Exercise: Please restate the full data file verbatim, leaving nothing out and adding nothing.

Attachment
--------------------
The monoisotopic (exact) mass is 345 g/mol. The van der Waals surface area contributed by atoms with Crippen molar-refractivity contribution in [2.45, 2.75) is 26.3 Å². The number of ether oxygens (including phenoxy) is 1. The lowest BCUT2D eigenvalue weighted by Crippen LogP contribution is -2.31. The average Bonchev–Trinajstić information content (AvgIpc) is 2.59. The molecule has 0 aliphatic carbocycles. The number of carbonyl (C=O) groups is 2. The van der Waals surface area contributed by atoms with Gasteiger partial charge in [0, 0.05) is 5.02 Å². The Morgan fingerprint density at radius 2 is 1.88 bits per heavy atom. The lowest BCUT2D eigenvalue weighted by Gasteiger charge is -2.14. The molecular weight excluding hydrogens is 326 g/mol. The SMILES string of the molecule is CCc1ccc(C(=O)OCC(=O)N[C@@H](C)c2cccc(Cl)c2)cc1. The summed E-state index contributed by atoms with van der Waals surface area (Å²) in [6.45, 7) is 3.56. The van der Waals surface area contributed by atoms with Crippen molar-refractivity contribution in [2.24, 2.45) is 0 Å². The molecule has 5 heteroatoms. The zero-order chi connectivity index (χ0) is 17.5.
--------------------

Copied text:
The monoisotopic (exact) mass is 345 g/mol. The van der Waals surface area contributed by atoms with Crippen molar-refractivity contribution in [2.45, 2.75) is 26.3 Å². The number of ether oxygens (including phenoxy) is 1. The lowest BCUT2D eigenvalue weighted by Crippen LogP contribution is -2.31. The average Bonchev–Trinajstić information content (AvgIpc) is 2.59. The molecule has 0 aliphatic carbocycles. The number of carbonyl (C=O) groups is 2. The van der Waals surface area contributed by atoms with Gasteiger partial charge in [0, 0.05) is 5.02 Å². The Morgan fingerprint density at radius 2 is 1.88 bits per heavy atom. The lowest BCUT2D eigenvalue weighted by Gasteiger charge is -2.14. The molecular weight excluding hydrogens is 326 g/mol. The SMILES string of the molecule is CCc1ccc(C(=O)OCC(=O)N[C@@H](C)c2cccc(Cl)c2)cc1. The summed E-state index contributed by atoms with van der Waals surface area (Å²) in [6.45, 7) is 3.56. The van der Waals surface area contributed by atoms with Crippen molar-refractivity contribution in [2.24, 2.45) is 0 Å². The molecule has 5 heteroatoms. The zero-order chi connectivity index (χ0) is 17.5.